Rodrigo Dominguez-Villegas is an independent consultant for the Migration Policy Institute. His research areas include international migration in North and Central America, return migration, and Mexico’s migration policy.
He is a quantitative methods consultant at the Institute for Social Science Research (ISSR) at the University of Massachusetts-Amherst, where he provides consultations on research design, spatial statistics, multiple regression methods, and on the STATA, ArcGIS, and GeoDa software programs. He is also a research assistant for grant development at ISSR and supports social scientists in finding and securing funding for research across the social sciences.
Previously, Mr. Dominguez-Villegas worked with the Mariposa Foundation in the Dominican Republic, where he conducted socioeconomic and demographic research in four rural communities and designed a model English program currently used at the Mariposa Girls Leadership Program. He also interned at the Australian Trade Commission in Madrid, providing market advice to Australian companies entering the Spanish market.
Mr. Dominguez-Villegas is a doctoral candidate in sociology at the University of Massachusetts-Amherst. His dissertation work focuses on the effects of stigma on socioeconomic outcomes of return migrants in Mexico. He holds a B.A. in economics and geography from Middlebury College and an M.A. in sociology from the University of Massachusetts-Amherst.
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A webinar releasing a report examining deportations to Central America and reception and reintegration services in El Salvador, Guatemala, and Honduras.
Reception and reintegration programs for deported and other returning migrants represent a long-term investment for migrant-origin and destination countries, holding the potential to reduce re-migration and permit communities of origin to benefit from the skills migrants learn abroad. This report offers recommendations to make reintegration programs more effective in Mexico and Central America.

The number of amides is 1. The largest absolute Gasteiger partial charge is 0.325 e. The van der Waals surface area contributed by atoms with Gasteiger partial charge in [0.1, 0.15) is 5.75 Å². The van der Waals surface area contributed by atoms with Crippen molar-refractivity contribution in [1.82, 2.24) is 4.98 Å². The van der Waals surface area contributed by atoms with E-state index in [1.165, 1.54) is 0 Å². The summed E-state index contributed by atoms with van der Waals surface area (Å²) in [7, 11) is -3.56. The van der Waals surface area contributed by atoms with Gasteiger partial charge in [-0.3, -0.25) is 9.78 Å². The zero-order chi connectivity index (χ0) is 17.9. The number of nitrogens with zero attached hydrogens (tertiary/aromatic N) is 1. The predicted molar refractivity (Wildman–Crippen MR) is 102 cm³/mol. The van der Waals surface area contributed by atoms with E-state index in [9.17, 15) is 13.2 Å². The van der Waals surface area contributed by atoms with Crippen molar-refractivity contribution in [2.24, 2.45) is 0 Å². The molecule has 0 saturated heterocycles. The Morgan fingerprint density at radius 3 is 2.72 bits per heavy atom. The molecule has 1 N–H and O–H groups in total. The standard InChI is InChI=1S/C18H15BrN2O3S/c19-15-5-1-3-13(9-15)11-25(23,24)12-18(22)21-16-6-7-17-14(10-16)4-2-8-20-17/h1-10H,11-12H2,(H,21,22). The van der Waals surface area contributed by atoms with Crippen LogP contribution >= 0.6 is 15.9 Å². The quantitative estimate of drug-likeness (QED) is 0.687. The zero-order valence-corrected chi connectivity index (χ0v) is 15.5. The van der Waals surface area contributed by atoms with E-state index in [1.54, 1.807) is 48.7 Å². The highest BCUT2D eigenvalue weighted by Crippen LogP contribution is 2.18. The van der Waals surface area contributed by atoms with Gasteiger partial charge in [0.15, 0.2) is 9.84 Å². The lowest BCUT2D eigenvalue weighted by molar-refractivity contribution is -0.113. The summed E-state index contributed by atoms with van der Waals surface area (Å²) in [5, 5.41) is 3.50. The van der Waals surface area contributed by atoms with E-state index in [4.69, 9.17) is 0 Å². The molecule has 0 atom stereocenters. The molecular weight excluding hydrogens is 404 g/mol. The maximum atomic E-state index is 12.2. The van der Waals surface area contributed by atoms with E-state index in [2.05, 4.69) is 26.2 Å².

Mexico has apprehended more than 50,000 unaccompanied children since 2014 and introduced ambitious reforms to safeguard their rights. Yet the gap between policy and reality is wide: Most are held in adult detention centers rather than child shelters and report never being told of their right to apply for asylum. This report examines the child protection legal framework in Mexico, its implementation, and the gaps between the two.
For a growing population of migrants deported from Mexico and the United States to Central America, the conditions upon return typically are worse than when they left, setting up a revolving-door cycle of migration, deportation, and remigration. This report provides a detailed profile of reception and reintegration services offered in El Salvador, Guatemala, and Honduras to deported migrants, examining their challenges and opportunities for improvement.
This report examines the rising numbers of apprehensions and deportations of Central American children and adults by the United States and Mexico, and provides a demographic, socioeconomic, and criminal profile of deportees to El Salvador, Guatemala, and Honduras. The report traces how rising Mexican enforcement is reshaping regional dynamics and perhaps ushering in changes to long-lasting trends in apprehensions.